Democratic presidential hopeful and failed Texas Senate candidate Robert Francis O'Rourke expressed support Tuesday for abolishing the Electoral College.
While departing a speaking engagement at Penn State, MSNBC reporter Garrett Haake asked O'Rourke, who goes by "Beto," about his view on the question. "Last night, Elizabeth Warren suggested getting rid of the Electoral College. Is that an idea you would support?" he asked.
"I think there's— there's a lot to that," O'Rourke replied.
On Monday night, Sen. Elizabeth Warren (D., Mass.) revealed her support for abolishing the Electoral College. "Every vote matters. And the way we can make that happen is that we can have national voting, and that means get rid of the Electoral College," she said during a CNN town hall.
Sen. Elizabeth Warren's call to abolish the Electoral College makes her one of the first Democratic 2020 presidential candidates to propose such a radical shift in how U.S. presidents are elected https://t.co/8gEHwTYQAI pic.twitter.com/oqyOuKrIbP
— POLITICO (@politico) March 19, 2019
O'Rourke argued it was undemocratic that President Donald Trump won the presidency in 2016 without winning the popular vote. "You had an election in 2016 in which the loser got three million more votes than the victor," O'Rourke said. The United States is a constitutional republic, however, not a democracy.
The former Texas congressman argued the Electoral College encouraged candidates to campaign in specific states where the results were uncertain, rather than competing for votes in solidly Democratic or Republican states. "It puts some states out of play altogether," he said. "They don't feel like their votes really count."
He argued that abolishing the Electoral College would be the only way to encourage all Americans to vote during presidential cycles. "If we really want every person to vote and give them every reason to vote, we have to make sure their votes count and go to the candidate of their choosing," O'Rourke said.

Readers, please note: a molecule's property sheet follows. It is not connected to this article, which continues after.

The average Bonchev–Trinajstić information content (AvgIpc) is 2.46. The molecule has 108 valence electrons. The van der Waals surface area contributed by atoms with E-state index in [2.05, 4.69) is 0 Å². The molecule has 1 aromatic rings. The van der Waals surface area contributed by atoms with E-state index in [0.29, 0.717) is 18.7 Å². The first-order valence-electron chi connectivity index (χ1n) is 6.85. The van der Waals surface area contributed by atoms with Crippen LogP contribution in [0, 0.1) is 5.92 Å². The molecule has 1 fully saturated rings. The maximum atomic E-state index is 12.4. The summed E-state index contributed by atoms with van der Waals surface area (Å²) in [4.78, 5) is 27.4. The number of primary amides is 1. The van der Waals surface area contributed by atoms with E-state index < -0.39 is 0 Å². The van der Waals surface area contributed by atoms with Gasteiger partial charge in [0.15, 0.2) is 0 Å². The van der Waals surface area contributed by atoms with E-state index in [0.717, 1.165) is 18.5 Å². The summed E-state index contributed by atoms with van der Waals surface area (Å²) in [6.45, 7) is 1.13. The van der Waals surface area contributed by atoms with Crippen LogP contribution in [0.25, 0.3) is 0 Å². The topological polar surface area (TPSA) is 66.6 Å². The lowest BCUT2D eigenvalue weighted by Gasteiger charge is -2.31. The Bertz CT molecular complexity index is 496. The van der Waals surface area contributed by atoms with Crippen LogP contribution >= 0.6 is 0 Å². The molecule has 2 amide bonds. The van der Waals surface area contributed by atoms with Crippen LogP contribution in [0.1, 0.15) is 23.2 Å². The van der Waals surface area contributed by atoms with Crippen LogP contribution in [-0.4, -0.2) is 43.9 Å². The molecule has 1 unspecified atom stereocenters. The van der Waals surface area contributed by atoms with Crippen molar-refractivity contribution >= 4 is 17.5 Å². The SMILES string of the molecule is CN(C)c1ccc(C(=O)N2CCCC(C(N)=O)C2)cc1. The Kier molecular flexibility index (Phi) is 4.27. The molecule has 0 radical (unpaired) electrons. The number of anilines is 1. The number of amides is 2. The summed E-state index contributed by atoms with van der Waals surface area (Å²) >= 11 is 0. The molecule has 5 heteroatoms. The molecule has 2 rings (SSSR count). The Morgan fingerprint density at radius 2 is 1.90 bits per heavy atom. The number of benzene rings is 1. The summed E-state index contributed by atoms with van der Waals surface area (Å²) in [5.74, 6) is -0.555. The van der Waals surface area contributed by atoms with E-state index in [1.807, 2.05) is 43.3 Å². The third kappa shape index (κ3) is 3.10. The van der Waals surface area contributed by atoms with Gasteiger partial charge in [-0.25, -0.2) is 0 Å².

Ballots for presidential elections also include state and local races, which are often competitive and bi-partisan. The Electoral College has no bearing on these elections.
Article 2, Section 1 of the Constitution establishes the Electoral College. The system guarantees each state has meaningful yet proportional influence on the selection of a president to act as the chief executive of the United States.
Reacting to Warren's comments Tuesday morning, Sen. Lindsey Graham (R., S.C.) claimed the effort reflected disdain and disregard for heartland Americans. "The desire to abolish the Electoral College is driven by the idea Democrats want rural America to go away politically," Graham said.
O'Rourke maintained that the radical undoing to how factions in the United States select their president would be an improvement. "So I think there's a lot of wisdom in that," he concluded. "It's something we talked about on the campaign trail in Texas in that last Senate race." O'Rourke lost that Senate race, despite his campaign spending $79 million.